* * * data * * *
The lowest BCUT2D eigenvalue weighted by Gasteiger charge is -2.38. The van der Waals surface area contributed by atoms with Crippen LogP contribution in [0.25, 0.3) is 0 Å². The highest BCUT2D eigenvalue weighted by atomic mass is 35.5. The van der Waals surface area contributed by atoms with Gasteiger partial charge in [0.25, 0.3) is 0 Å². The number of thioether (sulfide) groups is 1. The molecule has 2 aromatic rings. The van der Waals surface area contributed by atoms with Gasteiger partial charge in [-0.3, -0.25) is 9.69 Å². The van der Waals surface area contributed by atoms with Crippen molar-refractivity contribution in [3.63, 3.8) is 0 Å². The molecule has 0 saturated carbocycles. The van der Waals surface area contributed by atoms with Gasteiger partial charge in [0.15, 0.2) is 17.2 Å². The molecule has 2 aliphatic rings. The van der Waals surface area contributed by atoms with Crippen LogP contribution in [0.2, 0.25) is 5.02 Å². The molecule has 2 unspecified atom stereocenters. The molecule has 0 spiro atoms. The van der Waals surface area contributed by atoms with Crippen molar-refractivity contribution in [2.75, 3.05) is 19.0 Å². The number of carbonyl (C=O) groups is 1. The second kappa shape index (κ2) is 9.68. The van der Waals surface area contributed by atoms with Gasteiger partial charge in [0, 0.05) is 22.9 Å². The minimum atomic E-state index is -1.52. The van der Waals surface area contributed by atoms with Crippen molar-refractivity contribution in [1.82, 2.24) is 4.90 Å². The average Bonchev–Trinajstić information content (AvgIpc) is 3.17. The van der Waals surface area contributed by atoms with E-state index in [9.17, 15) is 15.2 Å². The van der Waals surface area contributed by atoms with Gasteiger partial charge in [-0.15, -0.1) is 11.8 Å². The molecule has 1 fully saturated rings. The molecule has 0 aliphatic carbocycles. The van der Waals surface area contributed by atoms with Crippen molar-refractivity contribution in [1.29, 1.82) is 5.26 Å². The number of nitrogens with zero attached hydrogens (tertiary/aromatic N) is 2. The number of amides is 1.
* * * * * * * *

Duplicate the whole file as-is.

The lowest BCUT2D eigenvalue weighted by Gasteiger charge is -2.38. The van der Waals surface area contributed by atoms with Crippen LogP contribution in [0.25, 0.3) is 0 Å². The highest BCUT2D eigenvalue weighted by atomic mass is 35.5. The van der Waals surface area contributed by atoms with Gasteiger partial charge in [0.25, 0.3) is 0 Å². The number of thioether (sulfide) groups is 1. The molecule has 2 aromatic rings. The van der Waals surface area contributed by atoms with Gasteiger partial charge in [-0.3, -0.25) is 9.69 Å². The van der Waals surface area contributed by atoms with Crippen molar-refractivity contribution in [3.63, 3.8) is 0 Å². The molecule has 0 saturated carbocycles. The van der Waals surface area contributed by atoms with Gasteiger partial charge in [0.15, 0.2) is 17.2 Å². The molecule has 2 aliphatic rings. The van der Waals surface area contributed by atoms with Crippen LogP contribution in [0.2, 0.25) is 5.02 Å². The molecule has 2 unspecified atom stereocenters. The molecule has 0 spiro atoms. The van der Waals surface area contributed by atoms with Crippen molar-refractivity contribution in [2.75, 3.05) is 19.0 Å². The number of carbonyl (C=O) groups is 1. The second kappa shape index (κ2) is 9.68. The van der Waals surface area contributed by atoms with Gasteiger partial charge in [0, 0.05) is 22.9 Å². The minimum atomic E-state index is -1.52. The van der Waals surface area contributed by atoms with Crippen molar-refractivity contribution in [1.82, 2.24) is 4.90 Å². The average Bonchev–Trinajstić information content (AvgIpc) is 3.17. The van der Waals surface area contributed by atoms with E-state index in [9.17, 15) is 15.2 Å². The van der Waals surface area contributed by atoms with Gasteiger partial charge in [-0.15, -0.1) is 11.8 Å². The molecule has 1 fully saturated rings. The molecule has 0 aliphatic carbocycles. The van der Waals surface area contributed by atoms with Crippen molar-refractivity contribution in [1.29, 1.82) is 5.26 Å². The number of nitrogens with zero attached hydrogens (tertiary/aromatic N) is 2. The number of amides is 1.